The age of machinery ranges from brand new (purchased in 2021) to more than 100 years old, but more than half of respondents have purchased new equipment in the last five years. Nearly 25 percent purchase new equipment “only when equipment is broken beyond repair.” Just over half plan to invest in capital equipment purchase(s) in the next two years.
Typically, inputs are sourced directly from the manufacturer (56%), though one-third (32%) are sourced through a distributor; the remainder are manufactured internally (12%).
Most report using a subcontractor sometimes, citing that the subcontractor has specialized equipment that is otherwise unavailable to them. About half serve as a subcontractor and a few do so regularly.
Most companies have implemented some automation, but few (17%) have automated more than half of their operations (Fig. 6). One-third plan to invest in automation in the next two years as part of their strategic growth plans. Automated cutting equipment followed by sewing capabilities are the equipment types and functions that are most under consideration. Among the third (38%) of companies that have not automated, many report that it is not a good fit for their primarily custom work. Others mention the lack of skilled labor to operate the equipment and the lack of perceived value derived from automation (e.g., the return on the investment isn’t enough to justify the cost of the automation equipment).
Despite the slowdown of the U.S. and world economies in 2020, businesses in the industry reported that their top challenge was finding skilled labor. More than half struggle to fill both full- and part-time positions (Fig. 7). In addition, problems caused by the pandemic including employees who lacked child care and employees needing to work from home were mentioned as top-of-mind challenges. Several specifically mentioned the lack of a trained workforce as a barrier to increased automation.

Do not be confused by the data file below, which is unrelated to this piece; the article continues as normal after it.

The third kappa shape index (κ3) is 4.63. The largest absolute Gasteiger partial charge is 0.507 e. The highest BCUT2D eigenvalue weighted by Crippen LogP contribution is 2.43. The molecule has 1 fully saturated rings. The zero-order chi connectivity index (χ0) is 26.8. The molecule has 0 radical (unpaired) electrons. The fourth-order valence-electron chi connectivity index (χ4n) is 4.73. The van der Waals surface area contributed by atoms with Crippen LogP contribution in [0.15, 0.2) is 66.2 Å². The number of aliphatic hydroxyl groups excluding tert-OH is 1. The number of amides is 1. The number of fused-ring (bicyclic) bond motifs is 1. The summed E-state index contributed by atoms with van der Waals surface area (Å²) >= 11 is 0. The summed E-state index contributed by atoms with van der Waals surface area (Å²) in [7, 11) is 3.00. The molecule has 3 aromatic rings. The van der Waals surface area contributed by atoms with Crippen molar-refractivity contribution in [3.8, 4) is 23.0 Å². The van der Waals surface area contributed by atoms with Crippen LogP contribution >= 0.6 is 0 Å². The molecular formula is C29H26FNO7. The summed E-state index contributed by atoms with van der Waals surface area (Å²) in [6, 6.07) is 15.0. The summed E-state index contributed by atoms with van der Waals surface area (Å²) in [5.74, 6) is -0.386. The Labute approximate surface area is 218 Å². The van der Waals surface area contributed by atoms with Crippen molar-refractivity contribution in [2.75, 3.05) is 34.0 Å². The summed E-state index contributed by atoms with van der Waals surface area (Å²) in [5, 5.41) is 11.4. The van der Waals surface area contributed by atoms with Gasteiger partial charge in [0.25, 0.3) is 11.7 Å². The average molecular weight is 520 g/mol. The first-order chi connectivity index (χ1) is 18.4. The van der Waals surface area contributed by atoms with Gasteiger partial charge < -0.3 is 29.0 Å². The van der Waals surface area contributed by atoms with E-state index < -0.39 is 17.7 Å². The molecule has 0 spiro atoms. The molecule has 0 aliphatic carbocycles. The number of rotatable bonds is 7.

Another top challenge in 2020 was shipping delays from suppliers, which affected only 29% in 2019 but increased to 53% in 2020. Delays in deliveries to customers was also a top concern. On the positive side, the proportion of businesses facing competition from low-cost global imports decreased in 2020. It was the only challenge that was faced by fewer businesses in 2020 than in 2019.
The most impactful trend mentioned was “new fabric technologies” (Fig. 8). Along the same lines, research and development was listed as most important to strategic plans (Fig. 9). This trend is most likely to affect those who serve the smart fabrics/e-textiles, consumer products and hospitality markets.
Following “new fabric trends,” increased demands for personalization and customization is considered impactful to 41% of businesses, most frequently to equipment manufacturers. That said, 85% of businesses already produce customized/personalized products. An average of 52% of revenue is derived from customized/personalized products. Two-thirds of organizations mention that enhancing their ability to provide customization/personalization will be important to their strategic growth.
Sustainability and environmentally friendly practices will affect 39% of respondents spread across all business types. Those who serve the mining market and the smart fabrics/e-textiles market will be most affected by this trend.